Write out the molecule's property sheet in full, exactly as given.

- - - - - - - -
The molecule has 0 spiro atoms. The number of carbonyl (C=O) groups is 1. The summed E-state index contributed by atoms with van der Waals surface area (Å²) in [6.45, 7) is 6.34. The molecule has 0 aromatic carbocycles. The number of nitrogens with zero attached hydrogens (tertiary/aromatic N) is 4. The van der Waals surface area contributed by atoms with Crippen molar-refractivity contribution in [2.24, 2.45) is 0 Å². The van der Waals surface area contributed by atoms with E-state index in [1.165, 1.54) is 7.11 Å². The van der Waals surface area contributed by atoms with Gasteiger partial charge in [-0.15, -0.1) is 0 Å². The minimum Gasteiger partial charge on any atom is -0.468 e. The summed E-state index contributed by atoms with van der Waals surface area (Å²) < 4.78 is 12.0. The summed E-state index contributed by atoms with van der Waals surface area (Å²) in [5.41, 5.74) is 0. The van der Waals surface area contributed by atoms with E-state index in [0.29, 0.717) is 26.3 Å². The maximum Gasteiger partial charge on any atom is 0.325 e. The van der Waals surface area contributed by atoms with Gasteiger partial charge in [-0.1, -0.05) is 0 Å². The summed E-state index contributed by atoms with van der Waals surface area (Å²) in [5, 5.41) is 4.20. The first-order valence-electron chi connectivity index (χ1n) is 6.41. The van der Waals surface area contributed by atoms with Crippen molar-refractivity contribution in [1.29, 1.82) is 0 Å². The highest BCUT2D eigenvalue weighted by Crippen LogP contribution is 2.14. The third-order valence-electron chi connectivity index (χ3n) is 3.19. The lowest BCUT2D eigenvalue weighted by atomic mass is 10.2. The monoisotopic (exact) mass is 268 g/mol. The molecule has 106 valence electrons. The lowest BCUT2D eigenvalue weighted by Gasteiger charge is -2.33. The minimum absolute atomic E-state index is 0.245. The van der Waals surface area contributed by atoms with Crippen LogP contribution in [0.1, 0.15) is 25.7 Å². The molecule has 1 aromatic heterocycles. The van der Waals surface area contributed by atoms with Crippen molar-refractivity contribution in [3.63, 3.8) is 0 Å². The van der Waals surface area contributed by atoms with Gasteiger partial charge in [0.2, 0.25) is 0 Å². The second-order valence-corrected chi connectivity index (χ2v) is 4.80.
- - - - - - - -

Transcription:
The molecule has 0 spiro atoms. The number of carbonyl (C=O) groups is 1. The summed E-state index contributed by atoms with van der Waals surface area (Å²) in [6.45, 7) is 6.34. The molecule has 0 aromatic carbocycles. The number of nitrogens with zero attached hydrogens (tertiary/aromatic N) is 4. The van der Waals surface area contributed by atoms with Crippen molar-refractivity contribution in [2.24, 2.45) is 0 Å². The van der Waals surface area contributed by atoms with E-state index in [1.165, 1.54) is 7.11 Å². The van der Waals surface area contributed by atoms with Gasteiger partial charge in [-0.15, -0.1) is 0 Å². The minimum Gasteiger partial charge on any atom is -0.468 e. The summed E-state index contributed by atoms with van der Waals surface area (Å²) < 4.78 is 12.0. The summed E-state index contributed by atoms with van der Waals surface area (Å²) in [5.41, 5.74) is 0. The van der Waals surface area contributed by atoms with E-state index in [0.29, 0.717) is 26.3 Å². The maximum Gasteiger partial charge on any atom is 0.325 e. The van der Waals surface area contributed by atoms with Gasteiger partial charge in [-0.1, -0.05) is 0 Å². The summed E-state index contributed by atoms with van der Waals surface area (Å²) in [5, 5.41) is 4.20. The first-order valence-electron chi connectivity index (χ1n) is 6.41. The van der Waals surface area contributed by atoms with Crippen molar-refractivity contribution in [1.29, 1.82) is 0 Å². The highest BCUT2D eigenvalue weighted by Crippen LogP contribution is 2.14. The third-order valence-electron chi connectivity index (χ3n) is 3.19. The lowest BCUT2D eigenvalue weighted by atomic mass is 10.2. The monoisotopic (exact) mass is 268 g/mol. The molecule has 106 valence electrons. The lowest BCUT2D eigenvalue weighted by Gasteiger charge is -2.33. The minimum absolute atomic E-state index is 0.245. The van der Waals surface area contributed by atoms with Crippen LogP contribution in [0.1, 0.15) is 25.7 Å². The molecule has 1 aromatic heterocycles. The van der Waals surface area contributed by atoms with Crippen molar-refractivity contribution in [3.63, 3.8) is 0 Å². The van der Waals surface area contributed by atoms with Gasteiger partial charge in [0.2, 0.25) is 0 Å². The second-order valence-corrected chi connectivity index (χ2v) is 4.80.